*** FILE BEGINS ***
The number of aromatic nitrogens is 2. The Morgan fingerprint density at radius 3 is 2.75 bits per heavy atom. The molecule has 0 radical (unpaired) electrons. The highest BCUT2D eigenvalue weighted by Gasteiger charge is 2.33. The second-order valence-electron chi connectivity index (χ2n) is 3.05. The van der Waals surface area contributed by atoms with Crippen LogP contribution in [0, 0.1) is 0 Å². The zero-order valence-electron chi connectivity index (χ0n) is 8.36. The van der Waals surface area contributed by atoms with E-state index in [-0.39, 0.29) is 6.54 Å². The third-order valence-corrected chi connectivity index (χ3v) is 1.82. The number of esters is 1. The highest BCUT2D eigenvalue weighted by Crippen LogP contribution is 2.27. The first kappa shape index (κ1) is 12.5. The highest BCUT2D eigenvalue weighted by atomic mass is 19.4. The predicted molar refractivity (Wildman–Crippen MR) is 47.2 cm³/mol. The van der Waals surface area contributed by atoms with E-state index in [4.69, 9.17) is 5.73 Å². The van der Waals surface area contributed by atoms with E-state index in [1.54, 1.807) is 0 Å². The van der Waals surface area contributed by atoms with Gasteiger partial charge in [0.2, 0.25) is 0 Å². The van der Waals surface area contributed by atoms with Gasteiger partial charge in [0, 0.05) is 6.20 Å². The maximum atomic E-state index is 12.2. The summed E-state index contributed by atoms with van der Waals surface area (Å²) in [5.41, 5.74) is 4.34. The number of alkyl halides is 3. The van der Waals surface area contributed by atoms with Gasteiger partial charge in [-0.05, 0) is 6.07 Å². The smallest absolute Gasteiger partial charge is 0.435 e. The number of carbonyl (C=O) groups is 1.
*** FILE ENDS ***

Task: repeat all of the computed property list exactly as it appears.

The number of aromatic nitrogens is 2. The Morgan fingerprint density at radius 3 is 2.75 bits per heavy atom. The molecule has 0 radical (unpaired) electrons. The highest BCUT2D eigenvalue weighted by Gasteiger charge is 2.33. The second-order valence-electron chi connectivity index (χ2n) is 3.05. The van der Waals surface area contributed by atoms with Crippen LogP contribution in [0, 0.1) is 0 Å². The zero-order valence-electron chi connectivity index (χ0n) is 8.36. The van der Waals surface area contributed by atoms with E-state index in [-0.39, 0.29) is 6.54 Å². The third-order valence-corrected chi connectivity index (χ3v) is 1.82. The number of esters is 1. The highest BCUT2D eigenvalue weighted by Crippen LogP contribution is 2.27. The first kappa shape index (κ1) is 12.5. The highest BCUT2D eigenvalue weighted by atomic mass is 19.4. The predicted molar refractivity (Wildman–Crippen MR) is 47.2 cm³/mol. The van der Waals surface area contributed by atoms with E-state index in [4.69, 9.17) is 5.73 Å². The van der Waals surface area contributed by atoms with E-state index in [1.54, 1.807) is 0 Å². The van der Waals surface area contributed by atoms with Gasteiger partial charge in [0.2, 0.25) is 0 Å². The van der Waals surface area contributed by atoms with Gasteiger partial charge in [0, 0.05) is 6.20 Å². The maximum atomic E-state index is 12.2. The summed E-state index contributed by atoms with van der Waals surface area (Å²) in [5.41, 5.74) is 4.34. The number of alkyl halides is 3. The van der Waals surface area contributed by atoms with Gasteiger partial charge in [-0.05, 0) is 6.07 Å². The smallest absolute Gasteiger partial charge is 0.435 e. The number of carbonyl (C=O) groups is 1.